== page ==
I hopped on my bike, left the Indische Buurt behind, and ventured all the way to the west side of town. I had no smartphone at the time, therefore no google maps for me, either. That meant stopping twice on the way to ask passers-by about the exact direction to the Pacific thing. One of them had never heard of such a venue, the other frowned for a bit. “You mean, that bar at the Westergasfabriek?”. Wasn’t it supposed to be a restaurant?, I thought. And this was the first time I ever heard of the Westergasfabriek. Yes, I was in the right direction – all I had to do was keep on going straight until I found a park, and an old gas factory right in the middle of it. Park and factory found, and I was already impressed. What a location. I had got into the park through a very picturesque bridge almost in front of the building, which was stunning. It looked like it was extremely old but the whole industrial complex was perfectly preserved – the red bricks contrasting with the vivid green of the fields. Glorious.
And then, Pacific Parc. It was a huge venue, all in warm tones, lots of whimsical lights around, and there was a fireplace right in the middle of it. I remember sitting at a high table while waiting for our dinner, staring at this enormous and extravagant chandelier in the ceiling, absorbing the rock’n’roll bohemian vibe around, and thinking: I’m at the right place. My host to that evening, Manuela, a Swiss girl studying fashion in Amsterdam, was unbelievable kind and sweet. Extra points for being the one to tell me Pacific turned into a sort of nightclub in the evenings, djs and everything.
The relaxed vibe around us made me wonder if that was how fashion weeks went in The Netherlands. By then, I didn’t know yet we were about to attend a Cast Iron‘s show – an Amsterdam’s denim brand. Five and a half years later I have to smile at this recollection. Ha! Denim, the King of Dutch Fashion. Plus it was the first time I saw long beards on the runway. And an older gray haired man! I was on my knees.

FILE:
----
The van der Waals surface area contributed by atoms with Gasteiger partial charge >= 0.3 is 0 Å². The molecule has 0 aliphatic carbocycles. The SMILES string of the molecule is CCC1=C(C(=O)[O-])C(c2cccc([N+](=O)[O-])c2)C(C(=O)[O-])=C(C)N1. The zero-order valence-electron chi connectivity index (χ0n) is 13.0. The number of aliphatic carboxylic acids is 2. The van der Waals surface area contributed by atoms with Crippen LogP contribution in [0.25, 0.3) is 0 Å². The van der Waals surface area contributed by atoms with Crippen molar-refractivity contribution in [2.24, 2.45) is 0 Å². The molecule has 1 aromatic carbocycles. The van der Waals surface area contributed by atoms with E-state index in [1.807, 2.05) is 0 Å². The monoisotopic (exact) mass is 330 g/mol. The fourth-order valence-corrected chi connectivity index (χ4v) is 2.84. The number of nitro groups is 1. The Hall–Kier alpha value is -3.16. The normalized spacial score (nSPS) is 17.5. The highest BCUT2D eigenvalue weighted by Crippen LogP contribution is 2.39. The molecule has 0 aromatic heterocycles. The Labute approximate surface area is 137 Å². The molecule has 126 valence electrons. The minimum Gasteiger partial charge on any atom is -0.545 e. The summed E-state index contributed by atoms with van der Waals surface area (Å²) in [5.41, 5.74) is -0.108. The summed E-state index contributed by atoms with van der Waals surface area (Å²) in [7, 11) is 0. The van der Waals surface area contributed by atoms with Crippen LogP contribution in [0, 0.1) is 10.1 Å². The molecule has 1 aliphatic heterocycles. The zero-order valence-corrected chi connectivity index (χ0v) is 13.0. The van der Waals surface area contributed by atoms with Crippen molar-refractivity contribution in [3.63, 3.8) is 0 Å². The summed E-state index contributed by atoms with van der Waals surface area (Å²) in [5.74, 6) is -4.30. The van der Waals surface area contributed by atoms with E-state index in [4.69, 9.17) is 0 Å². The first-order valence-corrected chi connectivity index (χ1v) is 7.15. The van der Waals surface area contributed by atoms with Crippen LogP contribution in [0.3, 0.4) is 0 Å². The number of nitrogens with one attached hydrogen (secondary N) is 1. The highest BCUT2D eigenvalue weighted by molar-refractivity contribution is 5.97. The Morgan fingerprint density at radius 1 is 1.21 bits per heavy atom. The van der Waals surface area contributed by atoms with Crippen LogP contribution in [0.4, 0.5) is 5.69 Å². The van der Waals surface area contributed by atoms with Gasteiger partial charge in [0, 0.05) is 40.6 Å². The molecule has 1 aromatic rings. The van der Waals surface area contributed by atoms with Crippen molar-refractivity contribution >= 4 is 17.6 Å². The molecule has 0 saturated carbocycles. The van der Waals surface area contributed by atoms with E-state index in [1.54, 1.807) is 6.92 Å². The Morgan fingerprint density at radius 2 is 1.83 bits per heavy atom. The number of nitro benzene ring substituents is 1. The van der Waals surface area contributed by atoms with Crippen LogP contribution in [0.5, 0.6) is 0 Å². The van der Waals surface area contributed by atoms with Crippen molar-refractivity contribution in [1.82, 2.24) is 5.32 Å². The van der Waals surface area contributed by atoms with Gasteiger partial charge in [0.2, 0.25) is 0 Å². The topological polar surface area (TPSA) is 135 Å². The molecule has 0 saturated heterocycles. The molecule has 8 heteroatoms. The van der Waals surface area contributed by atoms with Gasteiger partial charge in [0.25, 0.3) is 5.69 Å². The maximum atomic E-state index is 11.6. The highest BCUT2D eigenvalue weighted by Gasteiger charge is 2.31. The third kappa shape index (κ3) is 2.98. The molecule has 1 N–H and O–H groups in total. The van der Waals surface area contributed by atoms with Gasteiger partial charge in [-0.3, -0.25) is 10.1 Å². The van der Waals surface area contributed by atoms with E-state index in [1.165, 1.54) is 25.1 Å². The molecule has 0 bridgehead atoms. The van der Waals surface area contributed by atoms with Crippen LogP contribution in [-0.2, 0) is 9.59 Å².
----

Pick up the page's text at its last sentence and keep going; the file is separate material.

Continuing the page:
At the end of the show, Manuela made a selfie of us and posted it on facebook. It was the first and the last time I had a selfie posted on facebook, and I love that picture. I was happy. I had just gone to AFW. I was having a good hair day. I had seen a bunch of men with gorgeous facial hair parade before me. I had a furry coat. I had made a new friend. That was the only time I saw Manuela, though. She was a working bird, and I was a social butterfly, and we had busy schedules. We kept in touch via social media, and eventually, she moved back to Switzerland. But I keep on following her adventures. In the meanwhile, she launched her own website, The Organic Fashion Utopia (or TOFU for the friends), a platform intended to combine the fields she loves the most: fashion, and sustainability. And you know what? Via TOFU I recently learned Manuela is becoming a mommy! Great excuse for telling you the story of this peculiar and unforgettable evening, and thank her, for having been so kind and warmhearted to a random girl who had sent her a random e-mail asking for stuff.